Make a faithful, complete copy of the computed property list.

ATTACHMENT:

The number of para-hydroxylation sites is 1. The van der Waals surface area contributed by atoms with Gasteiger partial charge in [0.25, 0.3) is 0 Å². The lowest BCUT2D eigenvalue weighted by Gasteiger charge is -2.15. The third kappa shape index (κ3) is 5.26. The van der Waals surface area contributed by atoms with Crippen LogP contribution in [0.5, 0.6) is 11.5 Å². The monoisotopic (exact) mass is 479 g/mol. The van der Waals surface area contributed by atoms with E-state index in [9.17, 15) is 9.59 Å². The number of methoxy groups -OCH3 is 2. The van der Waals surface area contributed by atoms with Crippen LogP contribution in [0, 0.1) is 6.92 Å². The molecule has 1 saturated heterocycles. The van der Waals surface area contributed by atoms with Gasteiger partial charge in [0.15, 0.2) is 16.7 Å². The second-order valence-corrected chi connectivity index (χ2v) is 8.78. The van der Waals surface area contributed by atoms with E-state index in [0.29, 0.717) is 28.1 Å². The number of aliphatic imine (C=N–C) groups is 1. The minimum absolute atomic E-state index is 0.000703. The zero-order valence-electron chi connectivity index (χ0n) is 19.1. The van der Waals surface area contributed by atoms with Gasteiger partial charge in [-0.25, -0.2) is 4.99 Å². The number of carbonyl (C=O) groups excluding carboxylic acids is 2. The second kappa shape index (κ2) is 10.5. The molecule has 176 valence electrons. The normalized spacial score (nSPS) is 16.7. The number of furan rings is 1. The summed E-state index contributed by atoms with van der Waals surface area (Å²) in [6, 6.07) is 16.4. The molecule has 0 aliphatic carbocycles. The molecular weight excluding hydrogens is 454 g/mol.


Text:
The number of para-hydroxylation sites is 1. The van der Waals surface area contributed by atoms with Gasteiger partial charge in [0.25, 0.3) is 0 Å². The lowest BCUT2D eigenvalue weighted by Gasteiger charge is -2.15. The third kappa shape index (κ3) is 5.26. The van der Waals surface area contributed by atoms with Crippen LogP contribution in [0.5, 0.6) is 11.5 Å². The monoisotopic (exact) mass is 479 g/mol. The van der Waals surface area contributed by atoms with E-state index in [9.17, 15) is 9.59 Å². The number of methoxy groups -OCH3 is 2. The van der Waals surface area contributed by atoms with Crippen LogP contribution in [0, 0.1) is 6.92 Å². The molecule has 1 saturated heterocycles. The van der Waals surface area contributed by atoms with Gasteiger partial charge in [0.15, 0.2) is 16.7 Å². The second-order valence-corrected chi connectivity index (χ2v) is 8.78. The van der Waals surface area contributed by atoms with E-state index in [0.29, 0.717) is 28.1 Å². The number of aliphatic imine (C=N–C) groups is 1. The minimum absolute atomic E-state index is 0.000703. The zero-order valence-electron chi connectivity index (χ0n) is 19.1. The van der Waals surface area contributed by atoms with Gasteiger partial charge in [-0.25, -0.2) is 4.99 Å². The number of carbonyl (C=O) groups excluding carboxylic acids is 2. The second kappa shape index (κ2) is 10.5. The molecule has 176 valence electrons. The normalized spacial score (nSPS) is 16.7. The number of furan rings is 1. The summed E-state index contributed by atoms with van der Waals surface area (Å²) in [6, 6.07) is 16.4. The molecule has 0 aliphatic carbocycles. The molecular weight excluding hydrogens is 454 g/mol.